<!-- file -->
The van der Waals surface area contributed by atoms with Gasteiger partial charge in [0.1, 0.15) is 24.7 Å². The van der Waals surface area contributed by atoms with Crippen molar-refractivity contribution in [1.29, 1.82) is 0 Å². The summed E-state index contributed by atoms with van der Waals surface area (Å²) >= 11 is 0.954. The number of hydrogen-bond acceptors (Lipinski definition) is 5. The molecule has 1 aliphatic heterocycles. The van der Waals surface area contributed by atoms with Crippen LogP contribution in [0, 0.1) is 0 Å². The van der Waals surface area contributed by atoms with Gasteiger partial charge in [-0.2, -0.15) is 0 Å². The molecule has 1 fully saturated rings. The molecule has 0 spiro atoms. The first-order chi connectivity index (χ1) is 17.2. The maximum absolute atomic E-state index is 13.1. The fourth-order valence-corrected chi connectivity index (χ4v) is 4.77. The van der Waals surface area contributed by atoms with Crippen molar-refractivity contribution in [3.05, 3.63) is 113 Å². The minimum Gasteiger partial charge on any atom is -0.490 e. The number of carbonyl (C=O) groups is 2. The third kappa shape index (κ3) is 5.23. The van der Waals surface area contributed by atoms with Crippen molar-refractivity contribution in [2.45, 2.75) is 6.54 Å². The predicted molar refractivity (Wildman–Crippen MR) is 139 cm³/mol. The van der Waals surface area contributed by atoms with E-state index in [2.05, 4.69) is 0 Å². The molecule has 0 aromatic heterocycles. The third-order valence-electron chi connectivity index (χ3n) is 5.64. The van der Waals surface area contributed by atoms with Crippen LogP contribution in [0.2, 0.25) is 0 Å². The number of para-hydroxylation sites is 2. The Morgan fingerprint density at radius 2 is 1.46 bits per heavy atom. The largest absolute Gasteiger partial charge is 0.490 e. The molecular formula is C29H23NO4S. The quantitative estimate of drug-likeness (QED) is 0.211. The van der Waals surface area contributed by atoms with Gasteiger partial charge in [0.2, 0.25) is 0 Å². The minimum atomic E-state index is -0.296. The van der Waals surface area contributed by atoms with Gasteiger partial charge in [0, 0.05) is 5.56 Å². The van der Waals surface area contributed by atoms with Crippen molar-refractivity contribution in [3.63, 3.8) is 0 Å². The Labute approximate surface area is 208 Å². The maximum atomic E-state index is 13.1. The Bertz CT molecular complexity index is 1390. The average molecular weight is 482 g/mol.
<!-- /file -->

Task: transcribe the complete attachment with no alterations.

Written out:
The van der Waals surface area contributed by atoms with Gasteiger partial charge in [0.1, 0.15) is 24.7 Å². The van der Waals surface area contributed by atoms with Crippen molar-refractivity contribution in [1.29, 1.82) is 0 Å². The summed E-state index contributed by atoms with van der Waals surface area (Å²) >= 11 is 0.954. The number of hydrogen-bond acceptors (Lipinski definition) is 5. The molecule has 1 aliphatic heterocycles. The van der Waals surface area contributed by atoms with Crippen LogP contribution in [0, 0.1) is 0 Å². The van der Waals surface area contributed by atoms with Gasteiger partial charge in [-0.2, -0.15) is 0 Å². The molecule has 1 fully saturated rings. The molecule has 0 spiro atoms. The first-order chi connectivity index (χ1) is 17.2. The maximum absolute atomic E-state index is 13.1. The fourth-order valence-corrected chi connectivity index (χ4v) is 4.77. The van der Waals surface area contributed by atoms with Crippen molar-refractivity contribution in [3.05, 3.63) is 113 Å². The minimum Gasteiger partial charge on any atom is -0.490 e. The number of carbonyl (C=O) groups is 2. The third kappa shape index (κ3) is 5.23. The van der Waals surface area contributed by atoms with Crippen molar-refractivity contribution in [2.45, 2.75) is 6.54 Å². The predicted molar refractivity (Wildman–Crippen MR) is 139 cm³/mol. The van der Waals surface area contributed by atoms with E-state index in [2.05, 4.69) is 0 Å². The molecule has 0 aromatic heterocycles. The third-order valence-electron chi connectivity index (χ3n) is 5.64. The van der Waals surface area contributed by atoms with Crippen LogP contribution in [0.2, 0.25) is 0 Å². The number of para-hydroxylation sites is 2. The Morgan fingerprint density at radius 2 is 1.46 bits per heavy atom. The largest absolute Gasteiger partial charge is 0.490 e. The molecular formula is C29H23NO4S. The quantitative estimate of drug-likeness (QED) is 0.211. The van der Waals surface area contributed by atoms with Gasteiger partial charge in [0.2, 0.25) is 0 Å². The minimum atomic E-state index is -0.296. The van der Waals surface area contributed by atoms with Gasteiger partial charge in [0, 0.05) is 5.56 Å². The van der Waals surface area contributed by atoms with Crippen molar-refractivity contribution in [3.63, 3.8) is 0 Å². The Labute approximate surface area is 208 Å². The maximum atomic E-state index is 13.1. The Bertz CT molecular complexity index is 1390. The average molecular weight is 482 g/mol.